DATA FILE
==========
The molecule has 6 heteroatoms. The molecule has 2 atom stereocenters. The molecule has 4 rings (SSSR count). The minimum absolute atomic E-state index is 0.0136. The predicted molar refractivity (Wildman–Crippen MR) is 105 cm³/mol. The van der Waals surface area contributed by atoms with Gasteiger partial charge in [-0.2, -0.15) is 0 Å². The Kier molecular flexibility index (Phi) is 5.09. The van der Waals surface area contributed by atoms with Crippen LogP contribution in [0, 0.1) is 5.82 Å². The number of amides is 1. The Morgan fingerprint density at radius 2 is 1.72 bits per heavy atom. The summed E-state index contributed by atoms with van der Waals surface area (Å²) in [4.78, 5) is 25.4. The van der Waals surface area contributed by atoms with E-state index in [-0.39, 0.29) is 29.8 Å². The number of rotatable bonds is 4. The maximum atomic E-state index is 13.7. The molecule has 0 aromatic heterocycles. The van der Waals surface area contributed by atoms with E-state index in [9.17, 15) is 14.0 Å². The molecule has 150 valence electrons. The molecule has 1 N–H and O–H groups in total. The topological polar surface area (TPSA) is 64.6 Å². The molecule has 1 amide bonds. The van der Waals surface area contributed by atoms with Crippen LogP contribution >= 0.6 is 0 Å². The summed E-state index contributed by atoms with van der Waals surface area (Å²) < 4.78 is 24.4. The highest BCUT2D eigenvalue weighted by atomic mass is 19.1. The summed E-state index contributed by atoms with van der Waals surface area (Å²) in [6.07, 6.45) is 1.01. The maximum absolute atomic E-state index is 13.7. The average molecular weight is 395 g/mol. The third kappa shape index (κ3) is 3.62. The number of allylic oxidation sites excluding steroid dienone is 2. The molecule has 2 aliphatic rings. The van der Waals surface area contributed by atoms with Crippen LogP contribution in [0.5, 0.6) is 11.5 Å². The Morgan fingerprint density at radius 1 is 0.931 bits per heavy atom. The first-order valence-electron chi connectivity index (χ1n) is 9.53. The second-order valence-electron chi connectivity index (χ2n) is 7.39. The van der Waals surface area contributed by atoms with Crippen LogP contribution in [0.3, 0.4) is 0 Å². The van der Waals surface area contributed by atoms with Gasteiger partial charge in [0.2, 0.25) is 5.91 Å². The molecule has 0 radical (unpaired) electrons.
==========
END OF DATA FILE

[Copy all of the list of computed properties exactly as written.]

The molecule has 6 heteroatoms. The molecule has 2 atom stereocenters. The molecule has 4 rings (SSSR count). The minimum absolute atomic E-state index is 0.0136. The predicted molar refractivity (Wildman–Crippen MR) is 105 cm³/mol. The van der Waals surface area contributed by atoms with Gasteiger partial charge in [-0.2, -0.15) is 0 Å². The Kier molecular flexibility index (Phi) is 5.09. The van der Waals surface area contributed by atoms with Crippen LogP contribution in [0, 0.1) is 5.82 Å². The number of amides is 1. The Morgan fingerprint density at radius 2 is 1.72 bits per heavy atom. The summed E-state index contributed by atoms with van der Waals surface area (Å²) in [4.78, 5) is 25.4. The van der Waals surface area contributed by atoms with E-state index in [-0.39, 0.29) is 29.8 Å². The number of rotatable bonds is 4. The maximum atomic E-state index is 13.7. The molecule has 0 aromatic heterocycles. The van der Waals surface area contributed by atoms with E-state index in [9.17, 15) is 14.0 Å². The molecule has 150 valence electrons. The molecule has 1 N–H and O–H groups in total. The topological polar surface area (TPSA) is 64.6 Å². The molecule has 1 amide bonds. The van der Waals surface area contributed by atoms with Crippen LogP contribution >= 0.6 is 0 Å². The summed E-state index contributed by atoms with van der Waals surface area (Å²) < 4.78 is 24.4. The highest BCUT2D eigenvalue weighted by atomic mass is 19.1. The summed E-state index contributed by atoms with van der Waals surface area (Å²) in [6.07, 6.45) is 1.01. The maximum absolute atomic E-state index is 13.7. The average molecular weight is 395 g/mol. The third kappa shape index (κ3) is 3.62. The number of allylic oxidation sites excluding steroid dienone is 2. The molecule has 2 aliphatic rings. The van der Waals surface area contributed by atoms with Crippen LogP contribution in [0.5, 0.6) is 11.5 Å². The Morgan fingerprint density at radius 1 is 0.931 bits per heavy atom. The first-order valence-electron chi connectivity index (χ1n) is 9.53. The second-order valence-electron chi connectivity index (χ2n) is 7.39. The van der Waals surface area contributed by atoms with Crippen LogP contribution in [0.3, 0.4) is 0 Å². The van der Waals surface area contributed by atoms with Gasteiger partial charge in [0.2, 0.25) is 5.91 Å². The molecule has 0 radical (unpaired) electrons.